The external mythology is a whole different story. There are a few departures here that are both questionable as well as intriguing. It is strange that of all the characters in this film (a shocking 14 game characters when all is said and done plus Cole Young, not all that much shy of the 22 from the horrid Annihilation which everyone agrees should never happen again) Sonya Blade and Jackson Briggs are the two that are set to convince the rest of the Earthrealm contingency that this is real. Being as they are military characters, it would stand to reason that they would be good audience surrogate characters. Much more so than Cole Young… but we will get to that at the end of this. The relationship with Kano seems needlessly vague. They do say that the reason he is there is because he has the mark, but killed to get it. Hence the chains. No mention of the violent history between he and Sonya very specifically. The most egregious offense here is poor Reptile. Not only does he die very unceremoniously (an event that has yet to happen in the games despite their tendency to kill characters fairly freely), but he also isn’t even blessed with even a quasi human form. The thing that I feel is a bit of a stroke of brilliance is the method in which the champions are chosen for the tournament. The mark is great. It implies that the Elder Gods, who are responsible for the existence of the tournament to begin with, have a greater hand in the tournament than just making it a requirement before invasion. In the original mythology, the champions of the realm are half chosen by Shang Tsung, and half picked by Raiden (both of whom we will meet in a moment.

Technically speaking here we see some solid filmmaking again. Special effects are well executed, Reptile and all his abilities, even his death, are all solid CGI. There is some sloppy ADR when Sonya first takes Cole into the back where the conspiracy wall is, but pretty harmless in the grand scheme.

 

This should be picking up by now

 

From here we go to search out what Kano calls, “Raiden’s Temple.” A character we have technically been introduced to in the first scene, he was the one that took Hanzo’s youngest child (seriously… if Bi-Han was looking to eliminate the Hasashi bloodline, why did he leave SO fast?). If I didn’t know these characters so intimately, I doubt very highly that name would have any meaning at this point in the movie. Which might have been on purpose judging by the “big reveal” once we get inside the temple. We are also introduced to Liu Kang and Kung Lao, two monks from a Shaolin order of monks known as the Order of Light. Jax has been retrieved from his frozen battle minus his arms, with the monks of Raiden’s temple “scouring the realms” to find some sort of cure. Here, too, we learn about the source of the fighters extra abilities, referred to as their “arcana.” The newcomers, being Kano and Cole (not Sonya though since she has no mark), are to develop their arcana before the beginning of the tournament. It is apparently unknown WHEN the tournament will actually begin, though Liu Kang implies it is likely to happen inside of the month. Sonya is allowed to stay in the temple for moral support, but her participation is strictly forbidden as without a mark she will never receive her arcana.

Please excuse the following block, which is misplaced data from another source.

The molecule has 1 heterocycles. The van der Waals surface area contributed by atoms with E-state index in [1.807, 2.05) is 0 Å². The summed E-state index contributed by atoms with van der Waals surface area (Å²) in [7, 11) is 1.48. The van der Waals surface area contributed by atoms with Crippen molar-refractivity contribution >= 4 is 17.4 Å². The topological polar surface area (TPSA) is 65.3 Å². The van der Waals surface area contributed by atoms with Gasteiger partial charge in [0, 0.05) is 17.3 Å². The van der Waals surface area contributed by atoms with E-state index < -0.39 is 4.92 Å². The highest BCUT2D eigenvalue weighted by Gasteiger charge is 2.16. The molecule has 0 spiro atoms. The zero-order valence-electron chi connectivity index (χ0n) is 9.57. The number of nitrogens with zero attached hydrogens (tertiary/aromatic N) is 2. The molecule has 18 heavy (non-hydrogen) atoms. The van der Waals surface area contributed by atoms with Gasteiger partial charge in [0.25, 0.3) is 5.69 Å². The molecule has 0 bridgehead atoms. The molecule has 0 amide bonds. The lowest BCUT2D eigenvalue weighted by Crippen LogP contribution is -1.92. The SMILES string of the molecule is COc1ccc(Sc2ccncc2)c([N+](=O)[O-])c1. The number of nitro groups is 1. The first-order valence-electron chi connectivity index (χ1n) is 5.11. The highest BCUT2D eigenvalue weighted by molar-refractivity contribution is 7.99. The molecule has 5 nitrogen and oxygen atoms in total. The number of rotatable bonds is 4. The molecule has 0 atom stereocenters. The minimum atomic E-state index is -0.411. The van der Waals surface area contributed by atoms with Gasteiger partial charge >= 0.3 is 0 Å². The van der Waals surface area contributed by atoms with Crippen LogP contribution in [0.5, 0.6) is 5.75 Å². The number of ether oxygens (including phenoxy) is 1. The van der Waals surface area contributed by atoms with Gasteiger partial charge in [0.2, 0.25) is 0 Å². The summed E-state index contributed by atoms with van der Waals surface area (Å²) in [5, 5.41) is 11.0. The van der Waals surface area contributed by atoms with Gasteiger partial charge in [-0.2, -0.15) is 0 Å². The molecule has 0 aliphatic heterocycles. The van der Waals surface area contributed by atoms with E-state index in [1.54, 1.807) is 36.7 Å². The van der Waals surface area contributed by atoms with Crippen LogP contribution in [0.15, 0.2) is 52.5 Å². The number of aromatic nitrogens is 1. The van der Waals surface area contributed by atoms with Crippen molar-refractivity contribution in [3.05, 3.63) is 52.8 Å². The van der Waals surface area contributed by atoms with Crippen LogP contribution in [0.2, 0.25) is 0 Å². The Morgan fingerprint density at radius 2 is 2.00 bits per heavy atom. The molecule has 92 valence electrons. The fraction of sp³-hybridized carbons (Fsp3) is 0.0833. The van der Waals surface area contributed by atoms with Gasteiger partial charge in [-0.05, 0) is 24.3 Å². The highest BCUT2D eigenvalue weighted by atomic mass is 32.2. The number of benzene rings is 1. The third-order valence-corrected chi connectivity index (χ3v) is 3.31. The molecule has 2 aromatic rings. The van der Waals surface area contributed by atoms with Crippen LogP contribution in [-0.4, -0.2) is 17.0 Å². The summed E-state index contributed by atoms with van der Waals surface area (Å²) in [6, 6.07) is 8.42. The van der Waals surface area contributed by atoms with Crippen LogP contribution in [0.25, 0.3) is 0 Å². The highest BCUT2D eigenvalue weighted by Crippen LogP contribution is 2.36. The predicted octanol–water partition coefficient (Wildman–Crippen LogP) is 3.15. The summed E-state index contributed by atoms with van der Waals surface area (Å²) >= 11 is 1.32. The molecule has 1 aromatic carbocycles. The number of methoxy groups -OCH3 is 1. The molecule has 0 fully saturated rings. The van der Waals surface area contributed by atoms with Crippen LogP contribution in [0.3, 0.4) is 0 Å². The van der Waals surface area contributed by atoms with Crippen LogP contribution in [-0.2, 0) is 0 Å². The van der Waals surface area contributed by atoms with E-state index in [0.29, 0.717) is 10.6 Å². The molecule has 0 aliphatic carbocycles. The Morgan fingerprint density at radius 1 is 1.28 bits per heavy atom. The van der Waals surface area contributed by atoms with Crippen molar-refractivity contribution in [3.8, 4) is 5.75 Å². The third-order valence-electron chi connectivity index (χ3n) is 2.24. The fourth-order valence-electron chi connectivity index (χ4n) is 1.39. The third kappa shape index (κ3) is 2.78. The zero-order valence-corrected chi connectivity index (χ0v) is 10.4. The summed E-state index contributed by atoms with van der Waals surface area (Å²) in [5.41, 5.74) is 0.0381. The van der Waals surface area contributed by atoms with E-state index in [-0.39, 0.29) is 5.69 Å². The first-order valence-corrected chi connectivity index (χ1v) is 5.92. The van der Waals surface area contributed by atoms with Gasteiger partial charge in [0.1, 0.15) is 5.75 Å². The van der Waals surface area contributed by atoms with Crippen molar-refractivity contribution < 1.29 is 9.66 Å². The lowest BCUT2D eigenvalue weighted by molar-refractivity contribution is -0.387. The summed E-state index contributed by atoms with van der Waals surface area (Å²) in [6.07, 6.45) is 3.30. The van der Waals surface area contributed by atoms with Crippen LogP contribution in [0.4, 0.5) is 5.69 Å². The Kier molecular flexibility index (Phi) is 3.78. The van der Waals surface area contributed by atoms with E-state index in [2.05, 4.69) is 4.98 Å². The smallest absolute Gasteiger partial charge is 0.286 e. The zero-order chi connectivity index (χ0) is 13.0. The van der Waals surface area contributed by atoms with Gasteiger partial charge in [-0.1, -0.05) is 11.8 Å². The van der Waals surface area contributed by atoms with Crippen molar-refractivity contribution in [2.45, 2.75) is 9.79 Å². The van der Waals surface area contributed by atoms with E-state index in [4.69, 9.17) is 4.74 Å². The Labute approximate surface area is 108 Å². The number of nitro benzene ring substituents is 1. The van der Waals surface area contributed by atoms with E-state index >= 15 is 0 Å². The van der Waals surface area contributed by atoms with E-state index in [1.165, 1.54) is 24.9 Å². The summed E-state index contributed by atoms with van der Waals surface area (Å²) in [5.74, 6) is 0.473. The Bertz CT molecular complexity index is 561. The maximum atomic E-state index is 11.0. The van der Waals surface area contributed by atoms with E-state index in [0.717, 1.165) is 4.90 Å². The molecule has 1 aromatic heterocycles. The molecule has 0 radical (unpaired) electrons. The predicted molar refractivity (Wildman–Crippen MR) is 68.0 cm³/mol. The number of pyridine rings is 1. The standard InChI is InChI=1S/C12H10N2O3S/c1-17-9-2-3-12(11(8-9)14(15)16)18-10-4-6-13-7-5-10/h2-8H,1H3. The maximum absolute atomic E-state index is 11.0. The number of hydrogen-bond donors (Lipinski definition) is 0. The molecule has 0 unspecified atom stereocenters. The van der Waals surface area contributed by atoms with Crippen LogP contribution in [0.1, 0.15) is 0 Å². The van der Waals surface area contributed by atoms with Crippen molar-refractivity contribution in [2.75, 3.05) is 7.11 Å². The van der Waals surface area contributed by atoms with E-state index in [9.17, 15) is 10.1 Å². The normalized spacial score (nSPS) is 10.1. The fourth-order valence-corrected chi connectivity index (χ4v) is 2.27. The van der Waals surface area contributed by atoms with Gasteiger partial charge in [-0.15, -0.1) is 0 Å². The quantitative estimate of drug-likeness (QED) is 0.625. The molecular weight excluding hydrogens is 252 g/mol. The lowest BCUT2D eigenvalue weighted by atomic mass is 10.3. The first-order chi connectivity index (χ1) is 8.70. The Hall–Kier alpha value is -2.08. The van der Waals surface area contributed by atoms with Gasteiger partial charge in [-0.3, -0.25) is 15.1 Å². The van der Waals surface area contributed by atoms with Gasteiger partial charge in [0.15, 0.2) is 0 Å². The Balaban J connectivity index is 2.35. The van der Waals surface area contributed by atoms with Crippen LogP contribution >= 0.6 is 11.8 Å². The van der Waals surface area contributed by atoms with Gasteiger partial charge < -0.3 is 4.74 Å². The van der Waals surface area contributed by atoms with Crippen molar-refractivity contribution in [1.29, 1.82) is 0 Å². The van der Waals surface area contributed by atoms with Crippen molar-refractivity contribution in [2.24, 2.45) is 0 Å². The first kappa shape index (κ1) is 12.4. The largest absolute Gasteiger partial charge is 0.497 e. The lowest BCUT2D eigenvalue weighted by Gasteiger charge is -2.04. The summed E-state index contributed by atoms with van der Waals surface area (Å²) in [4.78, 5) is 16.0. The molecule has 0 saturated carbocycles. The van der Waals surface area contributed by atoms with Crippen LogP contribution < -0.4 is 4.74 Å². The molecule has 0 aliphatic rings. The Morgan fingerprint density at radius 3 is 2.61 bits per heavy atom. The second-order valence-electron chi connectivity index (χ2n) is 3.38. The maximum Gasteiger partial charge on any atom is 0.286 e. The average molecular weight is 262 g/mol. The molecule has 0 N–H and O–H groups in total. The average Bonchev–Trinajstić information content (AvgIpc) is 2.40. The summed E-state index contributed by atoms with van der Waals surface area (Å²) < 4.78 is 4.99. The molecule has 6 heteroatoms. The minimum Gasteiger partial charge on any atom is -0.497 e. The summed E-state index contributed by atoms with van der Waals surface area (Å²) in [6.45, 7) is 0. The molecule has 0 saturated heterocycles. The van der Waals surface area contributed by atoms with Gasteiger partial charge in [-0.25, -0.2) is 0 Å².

This is where the internal mythology starts to break a bit. Liu Kang refers to Raiden in his introduction as “The Great Protector.” Raiden himself says that he is a god, and we have seen him exhibit lightning powers, so that seems to stand. Being a god, he is supposedly forbidden from interfering with the tournament. But he interfered with Hanzo’s bloodline back in 1617, and he helps train the champions. Those actions, among others we will see later, could all be considered interference. The arcana seems to be needlessly convoluted, though not necessarily broken.